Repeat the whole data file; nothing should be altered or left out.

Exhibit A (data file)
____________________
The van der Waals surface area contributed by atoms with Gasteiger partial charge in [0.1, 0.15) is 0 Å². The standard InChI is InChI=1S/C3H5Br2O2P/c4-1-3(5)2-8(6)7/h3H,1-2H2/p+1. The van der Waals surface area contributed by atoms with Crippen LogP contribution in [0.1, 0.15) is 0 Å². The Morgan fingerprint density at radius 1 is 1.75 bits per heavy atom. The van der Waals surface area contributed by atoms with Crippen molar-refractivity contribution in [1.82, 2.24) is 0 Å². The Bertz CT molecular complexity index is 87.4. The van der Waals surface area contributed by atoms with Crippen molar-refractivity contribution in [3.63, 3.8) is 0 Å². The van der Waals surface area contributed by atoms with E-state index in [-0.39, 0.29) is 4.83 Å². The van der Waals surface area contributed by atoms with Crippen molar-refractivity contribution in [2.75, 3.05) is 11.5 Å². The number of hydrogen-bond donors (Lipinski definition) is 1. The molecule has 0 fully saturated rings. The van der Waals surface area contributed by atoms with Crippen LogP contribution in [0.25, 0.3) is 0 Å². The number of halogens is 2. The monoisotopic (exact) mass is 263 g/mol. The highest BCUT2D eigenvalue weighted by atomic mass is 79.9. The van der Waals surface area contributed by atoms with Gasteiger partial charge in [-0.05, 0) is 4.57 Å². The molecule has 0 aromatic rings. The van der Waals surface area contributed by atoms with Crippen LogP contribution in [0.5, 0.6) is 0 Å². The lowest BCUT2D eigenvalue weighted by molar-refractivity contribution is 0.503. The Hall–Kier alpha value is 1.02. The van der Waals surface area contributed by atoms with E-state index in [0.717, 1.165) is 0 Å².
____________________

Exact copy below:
The van der Waals surface area contributed by atoms with Gasteiger partial charge in [0.1, 0.15) is 0 Å². The standard InChI is InChI=1S/C3H5Br2O2P/c4-1-3(5)2-8(6)7/h3H,1-2H2/p+1. The van der Waals surface area contributed by atoms with Crippen LogP contribution in [0.1, 0.15) is 0 Å². The Morgan fingerprint density at radius 1 is 1.75 bits per heavy atom. The van der Waals surface area contributed by atoms with Crippen molar-refractivity contribution in [1.82, 2.24) is 0 Å². The Bertz CT molecular complexity index is 87.4. The van der Waals surface area contributed by atoms with Crippen molar-refractivity contribution in [3.63, 3.8) is 0 Å². The van der Waals surface area contributed by atoms with E-state index in [-0.39, 0.29) is 4.83 Å². The van der Waals surface area contributed by atoms with Crippen molar-refractivity contribution in [2.75, 3.05) is 11.5 Å². The number of hydrogen-bond donors (Lipinski definition) is 1. The molecule has 0 fully saturated rings. The van der Waals surface area contributed by atoms with Crippen LogP contribution in [0.25, 0.3) is 0 Å². The number of halogens is 2. The monoisotopic (exact) mass is 263 g/mol. The highest BCUT2D eigenvalue weighted by atomic mass is 79.9. The van der Waals surface area contributed by atoms with Gasteiger partial charge in [-0.05, 0) is 4.57 Å². The molecule has 0 aromatic rings. The van der Waals surface area contributed by atoms with Crippen LogP contribution in [0.5, 0.6) is 0 Å². The lowest BCUT2D eigenvalue weighted by molar-refractivity contribution is 0.503. The Hall–Kier alpha value is 1.02. The van der Waals surface area contributed by atoms with E-state index in [0.717, 1.165) is 0 Å².